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Int. J. Environ. Res. Public Health 2016, 13(12), 1229; doi:10.3390/ijerph13121229

The Role of Soundscape in Nature-Based Rehabilitation: A Patient Perspective

1
Department of Landscape Architecture, Planning and Management, Swedish University of Agricultural Sciences, SLU, SE-230 53 Alnarp, Sweden
2
Environmental Psychology, Department of Architecture and Built Environment, LTH, Lund University, SE-221 00 Lund, Sweden
3
Department of Work Science, Business Economics and Environmental Psychology, Swedish University of Agricultural Sciences, SLU, SE-230 53 Alnarp, Sweden
*
Author to whom correspondence should be addressed.
Academic Editors: William C. Sullivan and Chun-Yen Chang
Received: 29 September 2016 / Revised: 17 November 2016 / Accepted: 1 December 2016 / Published: 11 December 2016
(This article belongs to the Special Issue Landscapes and Human Health)
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Abstract

Nature-based rehabilitation (NBR) has convincing support in research, yet the underlying mechanisms are not fully understood. The present study sought to increase understanding of the role of soundscapes in NBR, an aspect paid little attention thus far. Transcribed interviews with 59 patients suffering from stress-related mental disorders and undergoing a 12-week therapy programme in the rehabilitation garden in Alnarp, Sweden, were analysed using Interpretative Phenomenology Analysis (IPA). Described sounds were categorised as natural, technological or human. The results showed that patients frequently referred to natural sounds as being part of a pleasant and “quiet” experience that supported recovery and induced “soft fascination”. Technological sounds were experienced as disturbing, while perception of human sounds varied depending on loudness and the social context. The study further uncovered how sound influenced patients’ behaviour and experiences in the garden, through examination of three cross-theme dimensions that materialised in the study; sound in relation to overall perception, sound in relation to garden usage, and increased susceptibility to sound. The findings are discussed in relation to NBR; the need for a more nuanced understanding of susceptibility to sound among people suffering from mental fatigue was identified and design considerations for future rehabilitation gardens were formulated. View Full-Text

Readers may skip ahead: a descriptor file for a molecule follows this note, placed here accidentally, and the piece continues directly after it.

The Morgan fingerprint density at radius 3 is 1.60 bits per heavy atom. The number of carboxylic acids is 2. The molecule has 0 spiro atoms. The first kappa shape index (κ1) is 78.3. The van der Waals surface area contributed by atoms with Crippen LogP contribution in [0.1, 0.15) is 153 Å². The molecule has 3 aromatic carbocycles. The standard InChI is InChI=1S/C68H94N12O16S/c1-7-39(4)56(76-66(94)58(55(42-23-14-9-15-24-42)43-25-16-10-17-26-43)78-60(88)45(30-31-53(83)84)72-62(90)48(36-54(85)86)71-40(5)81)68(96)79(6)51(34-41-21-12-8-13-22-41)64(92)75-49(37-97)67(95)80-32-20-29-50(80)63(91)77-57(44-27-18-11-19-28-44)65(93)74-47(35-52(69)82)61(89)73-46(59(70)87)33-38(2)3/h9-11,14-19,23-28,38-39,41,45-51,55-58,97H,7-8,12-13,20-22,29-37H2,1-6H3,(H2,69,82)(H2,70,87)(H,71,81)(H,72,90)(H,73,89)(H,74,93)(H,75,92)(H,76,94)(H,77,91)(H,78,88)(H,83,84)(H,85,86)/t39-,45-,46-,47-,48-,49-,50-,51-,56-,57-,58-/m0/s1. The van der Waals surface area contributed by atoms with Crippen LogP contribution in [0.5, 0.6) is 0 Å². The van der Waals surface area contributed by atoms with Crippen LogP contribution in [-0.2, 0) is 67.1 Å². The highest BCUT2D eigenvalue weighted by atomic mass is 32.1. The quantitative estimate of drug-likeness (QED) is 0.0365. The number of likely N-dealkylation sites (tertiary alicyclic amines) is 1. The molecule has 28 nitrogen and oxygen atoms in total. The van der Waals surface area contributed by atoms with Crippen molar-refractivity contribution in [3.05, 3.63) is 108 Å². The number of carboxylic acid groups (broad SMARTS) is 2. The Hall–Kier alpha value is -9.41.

Keywords: garden therapy; soundscape; design; health; mental restoration; nature-based rehabilitation; soft fascination; horticulture therapy; therapeutic landscape garden therapy; soundscape; design; health; mental restoration; nature-based rehabilitation; soft fascination; horticulture therapy; therapeutic landscape
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This is an open access article distributed under the Creative Commons Attribution License which permits unrestricted use, distribution, and reproduction in any medium, provided the original work is properly cited. (CC BY 4.0).

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MDPI and ACS Style

Cerwén, G.; Pedersen, E.; Pálsdóttir, A.-M. The Role of Soundscape in Nature-Based Rehabilitation: A Patient Perspective. Int. J. Environ. Res. Public Health 2016, 13, 1229.

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